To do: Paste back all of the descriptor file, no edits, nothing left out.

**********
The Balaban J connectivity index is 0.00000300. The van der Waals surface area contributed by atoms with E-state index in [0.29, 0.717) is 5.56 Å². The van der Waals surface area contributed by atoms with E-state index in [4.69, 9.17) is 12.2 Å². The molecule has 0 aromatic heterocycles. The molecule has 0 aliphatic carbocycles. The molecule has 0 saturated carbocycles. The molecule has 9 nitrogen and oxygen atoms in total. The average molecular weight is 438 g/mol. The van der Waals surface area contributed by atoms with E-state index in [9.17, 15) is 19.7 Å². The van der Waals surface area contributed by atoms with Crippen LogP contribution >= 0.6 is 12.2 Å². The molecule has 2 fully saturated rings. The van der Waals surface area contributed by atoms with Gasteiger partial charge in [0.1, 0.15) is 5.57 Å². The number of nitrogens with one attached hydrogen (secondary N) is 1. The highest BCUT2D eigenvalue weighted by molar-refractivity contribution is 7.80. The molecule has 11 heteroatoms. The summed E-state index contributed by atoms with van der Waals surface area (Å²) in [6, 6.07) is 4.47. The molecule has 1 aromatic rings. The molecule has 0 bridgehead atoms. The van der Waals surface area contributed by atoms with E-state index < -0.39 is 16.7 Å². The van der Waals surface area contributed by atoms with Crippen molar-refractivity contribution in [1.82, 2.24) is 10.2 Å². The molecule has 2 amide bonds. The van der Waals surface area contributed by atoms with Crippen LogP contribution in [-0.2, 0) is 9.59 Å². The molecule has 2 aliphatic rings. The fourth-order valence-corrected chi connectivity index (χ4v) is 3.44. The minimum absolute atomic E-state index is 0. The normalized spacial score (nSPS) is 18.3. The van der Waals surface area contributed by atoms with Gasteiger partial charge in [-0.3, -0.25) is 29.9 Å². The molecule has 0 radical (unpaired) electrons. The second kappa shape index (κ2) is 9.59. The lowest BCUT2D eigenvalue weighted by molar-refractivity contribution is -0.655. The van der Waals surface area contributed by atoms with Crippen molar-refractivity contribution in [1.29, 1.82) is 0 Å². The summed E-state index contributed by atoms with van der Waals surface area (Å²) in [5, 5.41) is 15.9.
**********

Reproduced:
The Balaban J connectivity index is 0.00000300. The van der Waals surface area contributed by atoms with E-state index in [0.29, 0.717) is 5.56 Å². The van der Waals surface area contributed by atoms with E-state index in [4.69, 9.17) is 12.2 Å². The molecule has 0 aromatic heterocycles. The molecule has 0 aliphatic carbocycles. The molecule has 0 saturated carbocycles. The molecule has 9 nitrogen and oxygen atoms in total. The average molecular weight is 438 g/mol. The van der Waals surface area contributed by atoms with E-state index in [9.17, 15) is 19.7 Å². The van der Waals surface area contributed by atoms with Crippen LogP contribution >= 0.6 is 12.2 Å². The molecule has 2 fully saturated rings. The van der Waals surface area contributed by atoms with Gasteiger partial charge in [0.1, 0.15) is 5.57 Å². The number of nitrogens with one attached hydrogen (secondary N) is 1. The highest BCUT2D eigenvalue weighted by molar-refractivity contribution is 7.80. The molecule has 11 heteroatoms. The summed E-state index contributed by atoms with van der Waals surface area (Å²) in [6, 6.07) is 4.47. The molecule has 1 aromatic rings. The molecule has 0 bridgehead atoms. The van der Waals surface area contributed by atoms with E-state index < -0.39 is 16.7 Å². The van der Waals surface area contributed by atoms with Crippen molar-refractivity contribution in [1.82, 2.24) is 10.2 Å². The molecule has 2 amide bonds. The van der Waals surface area contributed by atoms with Crippen LogP contribution in [-0.2, 0) is 9.59 Å². The molecule has 2 aliphatic rings. The fourth-order valence-corrected chi connectivity index (χ4v) is 3.44. The minimum absolute atomic E-state index is 0. The normalized spacial score (nSPS) is 18.3. The van der Waals surface area contributed by atoms with Gasteiger partial charge in [-0.3, -0.25) is 29.9 Å². The molecule has 0 radical (unpaired) electrons. The second kappa shape index (κ2) is 9.59. The lowest BCUT2D eigenvalue weighted by molar-refractivity contribution is -0.655. The van der Waals surface area contributed by atoms with Crippen molar-refractivity contribution in [1.29, 1.82) is 0 Å². The summed E-state index contributed by atoms with van der Waals surface area (Å²) in [5, 5.41) is 15.9.